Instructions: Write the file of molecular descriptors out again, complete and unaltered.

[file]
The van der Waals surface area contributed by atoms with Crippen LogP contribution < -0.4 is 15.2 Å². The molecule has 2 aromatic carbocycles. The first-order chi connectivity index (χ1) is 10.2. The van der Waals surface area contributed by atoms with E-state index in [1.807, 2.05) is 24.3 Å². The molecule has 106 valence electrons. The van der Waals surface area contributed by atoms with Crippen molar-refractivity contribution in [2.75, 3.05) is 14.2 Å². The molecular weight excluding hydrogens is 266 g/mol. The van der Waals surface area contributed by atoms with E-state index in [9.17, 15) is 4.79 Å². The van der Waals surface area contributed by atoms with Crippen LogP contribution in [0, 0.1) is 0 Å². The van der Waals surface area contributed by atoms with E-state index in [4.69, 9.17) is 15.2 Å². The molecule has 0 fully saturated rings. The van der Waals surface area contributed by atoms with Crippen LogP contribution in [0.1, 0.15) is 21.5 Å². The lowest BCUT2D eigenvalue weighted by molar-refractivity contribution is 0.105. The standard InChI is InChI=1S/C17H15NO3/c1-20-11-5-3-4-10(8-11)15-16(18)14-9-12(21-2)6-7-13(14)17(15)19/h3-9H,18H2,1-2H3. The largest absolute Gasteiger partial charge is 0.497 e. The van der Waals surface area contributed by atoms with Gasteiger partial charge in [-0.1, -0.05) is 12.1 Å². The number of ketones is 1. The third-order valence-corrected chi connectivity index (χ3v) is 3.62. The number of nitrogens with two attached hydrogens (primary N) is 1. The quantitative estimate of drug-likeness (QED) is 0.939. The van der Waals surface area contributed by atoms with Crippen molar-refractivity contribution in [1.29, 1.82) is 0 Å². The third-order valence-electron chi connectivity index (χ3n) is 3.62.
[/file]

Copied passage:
The van der Waals surface area contributed by atoms with Crippen LogP contribution < -0.4 is 15.2 Å². The molecule has 2 aromatic carbocycles. The first-order chi connectivity index (χ1) is 10.2. The van der Waals surface area contributed by atoms with E-state index in [1.807, 2.05) is 24.3 Å². The molecule has 106 valence electrons. The van der Waals surface area contributed by atoms with Crippen molar-refractivity contribution in [2.75, 3.05) is 14.2 Å². The molecular weight excluding hydrogens is 266 g/mol. The van der Waals surface area contributed by atoms with E-state index in [9.17, 15) is 4.79 Å². The van der Waals surface area contributed by atoms with Crippen LogP contribution in [0, 0.1) is 0 Å². The van der Waals surface area contributed by atoms with E-state index in [4.69, 9.17) is 15.2 Å². The molecule has 0 fully saturated rings. The van der Waals surface area contributed by atoms with Crippen LogP contribution in [0.1, 0.15) is 21.5 Å². The lowest BCUT2D eigenvalue weighted by molar-refractivity contribution is 0.105. The standard InChI is InChI=1S/C17H15NO3/c1-20-11-5-3-4-10(8-11)15-16(18)14-9-12(21-2)6-7-13(14)17(15)19/h3-9H,18H2,1-2H3. The largest absolute Gasteiger partial charge is 0.497 e. The van der Waals surface area contributed by atoms with Gasteiger partial charge in [-0.1, -0.05) is 12.1 Å². The number of ketones is 1. The third-order valence-corrected chi connectivity index (χ3v) is 3.62. The number of nitrogens with two attached hydrogens (primary N) is 1. The quantitative estimate of drug-likeness (QED) is 0.939. The van der Waals surface area contributed by atoms with Crippen molar-refractivity contribution in [1.29, 1.82) is 0 Å². The third-order valence-electron chi connectivity index (χ3n) is 3.62.